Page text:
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Discussion Starter · #1 ·
Ok, lets say your fuel mixture is set so as to provide max power at 75F. Then lets say the temp drops 25F. To make more power do you lean it out because you can without running hot, or do you richen it because there is now more O2 in the chamber?
 

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You richen it to maintain 14.7 :1 ratio. I think thats what the o2 sensors do. it is the same in normally aspirated piston airplane engines as you gain altitude you lean engine because there is less o2. thats why you get better milage up high.
 

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The toothdoc is right, except at wide-open-throttle (WOT). The 02 sensors are one of the main inputs to the PCM anytime the fuel injection is in the "closed loop" mode, which is most of the time. Anything you try to do to "adjust" the mixture when in closed loop will be negated by the O2 sensor's detection of the improper mixture. The PCM will then adjust accordingly to maintain 14.7:1. At WOT the fuel injection is in the "open loop" mode and does not receive input from the 02 sensors. Instead it operates off of pre-programmed air/fuel ratio tables, using inputs received from the IAT sensor, ambient air temp., engine coolant temp., engine speed, throttle position, knock sensors, and MAP sensor. I cannot find anywhere that says what air/fuel ratio it tries to maintain. I do know that at the drags when I dial in my homemade WOT mixture control to the lean side by 20 degrees my E.T. went down two tenths of a second, so I am assuming the PCM is keeping it around 14.7 to 1
 

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magnuman said:
The toothdoc is right, except at wide-open-throttle (WOT). The 02 sensors are one of the main inputs to the PCM anytime the fuel injection is in the "closed loop" mode, which is most of the time. Anything you try to do to "adjust" the mixture when in closed loop will be negated by the O2 sensor's detection of the improper mixture. The PCM will then adjust accordingly to maintain 14.7:1. At WOT the fuel injection is in the "open loop" mode and does not receive input from the 02 sensors. Instead it operates off of pre-programmed air/fuel ratio tables, using inputs received from the IAT sensor, ambient air temp., engine coolant temp., engine speed, throttle position, knock sensors, and MAP sensor. I cannot find anywhere that says what air/fuel ratio it tries to maintain. I do know that at the drags when I dial in my homemade WOT mixture control to the lean side by 20 degrees my E.T. went down two tenths of a second, so I am assuming the PCM is keeping it around 14.7 to 1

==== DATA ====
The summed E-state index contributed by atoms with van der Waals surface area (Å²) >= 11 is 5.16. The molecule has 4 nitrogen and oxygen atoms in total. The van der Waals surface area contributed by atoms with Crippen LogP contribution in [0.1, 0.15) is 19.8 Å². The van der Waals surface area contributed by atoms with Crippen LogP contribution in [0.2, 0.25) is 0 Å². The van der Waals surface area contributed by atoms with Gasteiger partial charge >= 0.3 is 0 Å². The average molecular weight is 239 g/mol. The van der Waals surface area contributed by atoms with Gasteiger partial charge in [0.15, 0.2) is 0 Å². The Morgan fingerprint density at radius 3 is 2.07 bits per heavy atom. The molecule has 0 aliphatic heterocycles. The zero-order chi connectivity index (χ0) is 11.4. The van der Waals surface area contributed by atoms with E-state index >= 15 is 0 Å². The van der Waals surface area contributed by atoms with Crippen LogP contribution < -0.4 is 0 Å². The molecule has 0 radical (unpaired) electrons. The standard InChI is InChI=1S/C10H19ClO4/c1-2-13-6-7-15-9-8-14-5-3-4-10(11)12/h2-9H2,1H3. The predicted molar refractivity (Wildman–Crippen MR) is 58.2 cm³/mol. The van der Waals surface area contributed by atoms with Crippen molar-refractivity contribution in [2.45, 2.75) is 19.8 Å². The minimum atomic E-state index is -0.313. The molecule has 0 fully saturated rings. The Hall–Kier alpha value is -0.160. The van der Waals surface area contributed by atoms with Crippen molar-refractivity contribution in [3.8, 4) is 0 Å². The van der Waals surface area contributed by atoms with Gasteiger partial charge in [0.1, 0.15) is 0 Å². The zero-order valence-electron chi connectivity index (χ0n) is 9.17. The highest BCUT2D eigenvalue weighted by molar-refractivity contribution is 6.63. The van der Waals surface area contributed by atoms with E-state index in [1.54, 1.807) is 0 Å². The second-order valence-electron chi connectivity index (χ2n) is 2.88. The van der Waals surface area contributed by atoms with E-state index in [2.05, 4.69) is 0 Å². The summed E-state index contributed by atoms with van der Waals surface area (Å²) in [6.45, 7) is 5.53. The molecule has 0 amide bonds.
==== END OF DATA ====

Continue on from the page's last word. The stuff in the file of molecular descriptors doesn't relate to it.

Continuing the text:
I'm not trying to start something because I could be wrong on this; and I heard this second hand. but here goes:

This is correct that MOST engine management systems go into open loop at WOT (GM, Ford, older Chryslers) but I have been told that the new hemi's engine management does not go into open loop, even at WOT; this is one of the reasons that companies are having a hard time with superchargers on these engines; they can't get enough fuel under boost and are burning up pistons due to lean condition.

Perhaps this only applies to the 5.7 and not the 6.1; perhaps it's total B.S.; I was given this info by my brother who has a 5.7 hemi Ram 1500 and was thinking about supercharging it; this was what he found out in his research and from reading various car magazines.
 

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Discussion Starter · #5 ·
2 things: 1 I'm not referring to the 300, but to just an engine in general (in particular one with mechanical injection, but what I'm trying to get at is the basic physics of it).

Another question: magnumman, when you said 20 degrees to the lean side (I'm guessing you mean you tricked the IAT sensor), did you trick the car into thinking it was warmer or cooler than it really was?
 

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Typically, the IAT sensor has a much more direct input on the timing table than it does the fuel tables. If the temperature drops 20 degrees, it will continue to advance the timing according to preset tables programmed into the PCM. Of course, if it hears 'knock', that timing will be pulled a bit and slowly re-introduced to see if the knocking is gone.

I do know that in the 6.1L Hemi that very high IAT temps pull timing big time. I cannot verify that it adds fuel, but it is my belief that it added fuel as well. As I drove I-8 through Arizona this summer, to and from Magnaflow in Cali, I had speed control set and a very close 'range' of average mpg figures going. As soon as I reached the 115 degree ambient temp read, my average mpg according to the display started dropping. I dropped over 2 mpg through the very hot Arizona western desert. I don't think pulling timing alone would drop it that bad, but it could depending on how much timing is pulled. I was running 91 octane and just cruising(no acceleration runs). MPG dropped from 20.6 to 18.2(according to my logs I took).